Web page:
Odd Future founder Tyler, the Creator has released his third studio album “Wolf.” Fusing tongue-in-cheek lyrics, horrorcore imagery and age-confused antics has become a staple for Tyler, who is on the path to musical success with help from his almost cultish, underground following and Twitter fame.
This album emerges as the Creator’s most ambitious and epic bout yet, featuring a total of 18 tracks, all produced by Tyler. There is a nuanced Neptunes influence informing these tracks, and Tyler is the first to admit that he worships Pharrell, who appears on the album. There are plenty of themes woven into “Wolf,” as Tyler explores abandonment issues, being in the spotlight and under constant scrutiny, the death of his grandmother, overactive emotions, drug dealing and destructive relationships. He acts as the poster boy for Freudian psychoanalysis; the album is framed as a story about kids at “Camp Flog Gnaw” (clever), with each song switching between his multiple identities and barrage of alter egos — among them “Wolf” and “TC,” in which there occurs the id, ego and superego somehow — as well as his potential love interest “Salem” and arch enemy “Sam.”
Songs like “Treehome95” and “IFHY” are instant standouts on the album that serve as the leading singles. Features on the album, including Erykah Badu, Coco O. from Quadron, Pharrell, Casey Veggies and fellow Odd Futurians Frank Ocean, Domo Genesis, Hodgy Beats, Earl Sweatshirt and more, showcase the wide range of musical genius that goes far from unnoticed. Bounded by these singles, improved production and help from the musical guests, Tyler manages to compose his all-over-the-place mentality for a cohesive album. People new to Tyler and his antics may be more than uncomfortable, confused and/or disgusted. Tyler’s popularity does raise some questions about homophobia and misogyny in rap music, but Tyler insists that it’s all fun and games, and that he doesn’t really mean to offend anyone.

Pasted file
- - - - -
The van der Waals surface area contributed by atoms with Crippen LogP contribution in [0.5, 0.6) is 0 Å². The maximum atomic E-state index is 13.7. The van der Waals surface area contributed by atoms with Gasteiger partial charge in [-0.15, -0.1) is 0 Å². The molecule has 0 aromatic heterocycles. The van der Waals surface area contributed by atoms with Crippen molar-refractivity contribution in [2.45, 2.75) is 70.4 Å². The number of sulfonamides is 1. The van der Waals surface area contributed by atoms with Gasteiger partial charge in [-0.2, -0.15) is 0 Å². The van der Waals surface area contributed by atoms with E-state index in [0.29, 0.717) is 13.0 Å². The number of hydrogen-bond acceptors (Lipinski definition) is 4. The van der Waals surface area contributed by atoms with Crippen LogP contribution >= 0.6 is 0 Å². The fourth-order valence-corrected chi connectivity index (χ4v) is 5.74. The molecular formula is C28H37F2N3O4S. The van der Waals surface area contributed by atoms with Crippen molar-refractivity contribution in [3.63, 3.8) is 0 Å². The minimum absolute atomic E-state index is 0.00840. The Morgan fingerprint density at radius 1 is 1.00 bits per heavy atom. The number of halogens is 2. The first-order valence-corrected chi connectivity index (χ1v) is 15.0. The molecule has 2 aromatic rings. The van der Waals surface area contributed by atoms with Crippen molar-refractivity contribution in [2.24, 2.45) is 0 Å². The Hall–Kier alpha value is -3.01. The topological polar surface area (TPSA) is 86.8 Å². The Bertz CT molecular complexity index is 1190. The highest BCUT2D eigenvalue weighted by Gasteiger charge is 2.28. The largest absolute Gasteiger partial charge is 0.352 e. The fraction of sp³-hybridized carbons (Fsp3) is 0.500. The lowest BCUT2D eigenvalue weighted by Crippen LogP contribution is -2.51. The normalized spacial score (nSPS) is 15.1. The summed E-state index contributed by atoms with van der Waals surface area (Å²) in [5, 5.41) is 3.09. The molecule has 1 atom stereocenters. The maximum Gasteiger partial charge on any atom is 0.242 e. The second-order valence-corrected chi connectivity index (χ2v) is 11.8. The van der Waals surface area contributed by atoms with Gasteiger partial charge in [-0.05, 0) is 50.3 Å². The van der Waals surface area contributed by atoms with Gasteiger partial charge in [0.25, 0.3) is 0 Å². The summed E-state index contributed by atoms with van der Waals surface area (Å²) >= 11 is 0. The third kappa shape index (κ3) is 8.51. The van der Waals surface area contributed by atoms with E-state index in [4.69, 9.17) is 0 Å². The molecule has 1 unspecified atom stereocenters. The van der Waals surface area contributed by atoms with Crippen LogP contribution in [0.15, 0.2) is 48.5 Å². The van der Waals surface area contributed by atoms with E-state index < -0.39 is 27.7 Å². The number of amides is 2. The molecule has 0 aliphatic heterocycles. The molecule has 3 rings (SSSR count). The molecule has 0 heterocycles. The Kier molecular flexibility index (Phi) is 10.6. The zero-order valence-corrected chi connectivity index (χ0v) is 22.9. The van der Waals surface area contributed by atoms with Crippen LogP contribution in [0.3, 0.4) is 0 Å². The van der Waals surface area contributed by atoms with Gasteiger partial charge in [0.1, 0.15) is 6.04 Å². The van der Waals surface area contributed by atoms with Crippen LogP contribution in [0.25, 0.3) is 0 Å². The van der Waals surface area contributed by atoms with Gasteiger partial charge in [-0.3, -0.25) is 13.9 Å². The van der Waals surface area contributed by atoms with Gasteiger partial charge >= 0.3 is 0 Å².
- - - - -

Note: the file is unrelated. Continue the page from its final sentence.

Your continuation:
Offended or not, Tyler, along with Odd Future, isn’t going anywhere. By now he’s proven that he’s more than just a childish, hate-loving, accidental rap star with a flair for kitschy cat shirts and backwards words.
Only Recommended If: You’re already a fan of Tyler, the Creator and don’t mind his antics, which may be off-putting for some.